As the former vice president of marketing for Sotheby’s, Lynn Raynault developed and implemented the marketing and branding strategies for all of the storied house’s auctions in North America. Now the vice president of global marketing for Wealth-X, a leading international research firm providing intelligence on ultrahigh-net-worth individuals, she brings her rich experience across multiple asset categories to bear in identifying trends in the fast-paced marketplace. She shares some of her most recent observations with Robb Report.
Robb Report: The sale of Pablo Picasso’s Les Femmes d’Alger this past spring was one of the most significant events yet in the art world, setting a new record for the highest price ever paid ($180 million) for a painting at auction. How does a sale like this affect the global art marketplace?
Lynn Raynault: The global art market is on the rise and, in 2014, hit a record high of about 51 billion euros. These record-breaking numbers at the very top end of the market create a halo effect across the entire industry. More and more people want to either grow their collections or even just start one. Most significantly, we see a huge move in the digital marketplace, with giants like eBay partnering up with global powerhouse Sotheby’s and selling across a very broad range of the market—from entry-level price points up to the very top end.
RR: Have there been other, equally significant moments for other categories, such as jewelry, watches, wine, and classic automobiles?
LR: Each collecting category generally has one big moment each year: Either a rare book or a stamp comes up that breaks market records. In jewelry, a rare diamond will come on the market; in the watch category, for example, we saw the sale of Henry Graves’s Supercomplication last year at Sotheby’s for nearly $25 million. In the automobile category, in Monterey in August, the top 25 cars across all auctions sold for between $2.5 million and $17 million.
RR: Although some collections, such as Steve Wynn’s, are highly publicized, many others are held very discreetly. What are some of the challenges to tracking the collector market—gauging the size and importance of particular collections?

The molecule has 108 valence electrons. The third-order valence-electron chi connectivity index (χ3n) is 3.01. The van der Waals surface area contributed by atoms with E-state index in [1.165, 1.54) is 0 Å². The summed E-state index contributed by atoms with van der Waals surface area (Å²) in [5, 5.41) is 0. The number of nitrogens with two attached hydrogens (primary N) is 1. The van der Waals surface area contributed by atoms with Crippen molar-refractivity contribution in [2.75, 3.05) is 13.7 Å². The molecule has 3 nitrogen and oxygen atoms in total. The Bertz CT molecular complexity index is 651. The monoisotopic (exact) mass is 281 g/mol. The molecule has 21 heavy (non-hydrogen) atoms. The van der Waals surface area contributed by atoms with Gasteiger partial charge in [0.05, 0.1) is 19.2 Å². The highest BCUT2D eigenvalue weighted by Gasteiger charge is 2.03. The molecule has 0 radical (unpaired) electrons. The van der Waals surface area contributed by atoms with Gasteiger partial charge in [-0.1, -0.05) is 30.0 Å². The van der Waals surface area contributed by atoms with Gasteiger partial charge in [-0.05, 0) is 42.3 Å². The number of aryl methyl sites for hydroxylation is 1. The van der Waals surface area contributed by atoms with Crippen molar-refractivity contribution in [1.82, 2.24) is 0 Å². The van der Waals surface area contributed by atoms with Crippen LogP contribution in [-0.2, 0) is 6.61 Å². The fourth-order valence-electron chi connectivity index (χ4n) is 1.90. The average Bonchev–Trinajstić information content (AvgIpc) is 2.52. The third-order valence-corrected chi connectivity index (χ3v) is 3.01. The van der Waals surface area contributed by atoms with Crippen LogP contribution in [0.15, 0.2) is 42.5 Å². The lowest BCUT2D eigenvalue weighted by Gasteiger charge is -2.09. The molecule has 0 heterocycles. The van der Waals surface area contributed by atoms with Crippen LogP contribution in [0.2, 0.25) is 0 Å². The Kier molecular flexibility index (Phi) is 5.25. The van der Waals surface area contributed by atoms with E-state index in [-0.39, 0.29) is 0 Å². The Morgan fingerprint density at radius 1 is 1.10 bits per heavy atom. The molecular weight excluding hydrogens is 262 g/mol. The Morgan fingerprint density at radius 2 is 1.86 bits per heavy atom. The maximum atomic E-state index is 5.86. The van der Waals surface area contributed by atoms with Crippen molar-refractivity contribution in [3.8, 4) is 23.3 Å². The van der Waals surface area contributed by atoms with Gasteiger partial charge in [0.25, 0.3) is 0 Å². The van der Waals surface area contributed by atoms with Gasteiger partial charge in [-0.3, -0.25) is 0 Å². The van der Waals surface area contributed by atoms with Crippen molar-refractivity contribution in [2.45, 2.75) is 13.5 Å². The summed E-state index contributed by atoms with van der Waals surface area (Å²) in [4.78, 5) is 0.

LR: The folks who can afford significant collections most often keep their collections as discreet as they do other aspects of their lives. It is common to see more phone bidding than in-person bidding in the auction room, especially with fine art. Gallery owners and dealers are adept at keeping sales private and protecting the identity of their clients. This does make tracking collections and valuing a collection difficult. At Wealth-X, we are able to narrow down the possibilities of who may have purchased a certain item based on what we know of a person’s liquidity [ability to purchase at a certain level], along with past behaviors and preferences for art or other collectibles.
RR: Are there regional differences that you see in terms of what collectors acquire and why?
LR: Ultrahigh-net-worth individuals [those with over $30 million in net assets] live a very global lifestyle. While collecting choices may once have been influenced by local culture, auctions and private sales across categories are becoming more and more diverse in terms of buyers. However, there are still local preferences. For example, in Asia the important art includes ceramics and calligraphy, whereas in Europe and the United States there has been an enormous growth in the contemporary art market.
RR: What are the global economic trends likely to affect the high-end collectors’ market over the next 5 years?
LR: While it feels like a record is hit every season, we have not seen the top of the market. The ultra-wealthy population will grow about 20 percent over the next 5 years. We will also start to see the beginning of the biggest transfer of wealth in history from one generation to another, and with it will come changing preferences in terms of collections and assets. Many collections will be sold, bringing to market pieces that have not been around for a long time, and there will be an appetite from the next generation for their own collections.
RR: What do you anticipate for the global auction markets in the coming years? Even during the recession, the markets for many of these categories expanded. Will they continue to do so?
LR: The auction markets certainly felt a hit back in 2008, but since then, they have been growing at a faster rate than ever before. Every house is turning to the digital marketplace and developing e-commerce strategies. As they do so, they need to understand how to connect with and cultivate new collectors without the key-client, hands-on relationship they have counted on historically. When they get this right, they most certainly will continue to expand, reaching new collectors and new markets.
RR: What can you tell us about the next generation of high-net-worth individuals? How will their behaviors as collectors and consumers differ from those of previous generations?
LR: Both Christie’s and Sotheby’s are making big strategic shifts to target the next generation of collectors. The digital marketplace is changing the dynamic between the traditional collector and the specialist. There has been a tremendous amount of content produced to tell the stories and educate a larger audience in the same way a specialist may have done historically. There is also a push to bring new collectors in to see the collections firsthand. New sales with trendy themes are popping up, crossing collecting categories to be more relevant to a younger audience.